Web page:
A former Iranian vice-president has been sentenced to six years in jail after being accused of inciting unrest following the country’s presidential elections in June.
Mohammad Ali Abtahi now has three weeks to submit his appeal, and has been released after paying a $700,000 bail.
Abtahi, who served under the administration of Mohammad Khatami from 1997 to 2005, is the most senior reformer to face imprisonment following the elections.
He was found guilty of charges that included "plotting against the country's security, propaganda against the regime, insulting the president and participating in an illegal demonstration".
Saleh Nikbakht, his lawyer, said he has 20 days to submit an appeal against the verdict.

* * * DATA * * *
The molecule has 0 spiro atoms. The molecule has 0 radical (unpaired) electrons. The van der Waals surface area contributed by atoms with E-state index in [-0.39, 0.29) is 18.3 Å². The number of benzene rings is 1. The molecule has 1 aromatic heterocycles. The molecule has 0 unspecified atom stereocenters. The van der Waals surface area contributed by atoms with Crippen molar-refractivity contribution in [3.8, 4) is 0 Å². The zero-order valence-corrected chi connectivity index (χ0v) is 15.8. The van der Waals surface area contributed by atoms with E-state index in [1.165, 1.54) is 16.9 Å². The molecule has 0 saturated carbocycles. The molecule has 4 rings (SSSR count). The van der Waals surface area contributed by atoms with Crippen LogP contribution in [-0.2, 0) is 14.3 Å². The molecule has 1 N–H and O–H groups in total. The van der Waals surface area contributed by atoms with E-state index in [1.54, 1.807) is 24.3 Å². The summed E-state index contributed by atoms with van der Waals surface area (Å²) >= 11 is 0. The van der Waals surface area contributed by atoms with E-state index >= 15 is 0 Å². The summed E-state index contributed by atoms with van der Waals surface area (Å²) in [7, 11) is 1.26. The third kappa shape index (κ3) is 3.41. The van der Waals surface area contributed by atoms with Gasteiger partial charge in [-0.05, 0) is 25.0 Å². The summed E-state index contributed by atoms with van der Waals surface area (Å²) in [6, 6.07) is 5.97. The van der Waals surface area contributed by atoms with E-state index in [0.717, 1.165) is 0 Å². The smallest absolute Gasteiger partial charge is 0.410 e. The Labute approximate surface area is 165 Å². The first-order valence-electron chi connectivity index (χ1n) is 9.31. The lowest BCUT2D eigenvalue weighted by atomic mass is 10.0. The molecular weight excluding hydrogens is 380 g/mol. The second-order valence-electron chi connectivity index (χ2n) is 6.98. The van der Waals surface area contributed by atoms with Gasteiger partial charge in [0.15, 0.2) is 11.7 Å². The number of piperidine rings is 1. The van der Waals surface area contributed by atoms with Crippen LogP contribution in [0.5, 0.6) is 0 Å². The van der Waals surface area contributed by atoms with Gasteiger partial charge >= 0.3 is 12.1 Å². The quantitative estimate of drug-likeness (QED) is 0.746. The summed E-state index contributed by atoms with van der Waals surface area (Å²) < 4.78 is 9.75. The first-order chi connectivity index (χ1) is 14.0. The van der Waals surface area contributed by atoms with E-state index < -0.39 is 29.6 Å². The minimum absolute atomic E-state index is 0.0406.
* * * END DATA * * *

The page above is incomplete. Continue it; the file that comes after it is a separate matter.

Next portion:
Nazanin Ansari, the editor of Kayhan newspaper, based in London, said: "They are playing a cat-and-mouse game with the opposition ... it is not as if Abtahi has paid hundreds of thousands of dollars in bail and is free to leave prison, he is not and will not be a free man."
The re-election of Mahmoud Ahmadinejad caused extensive protests by Iranians who felt the vote was fraudulent.
Many people were reported killed in the government crackdown and at least 1,000 political activists, journalists and other were detained.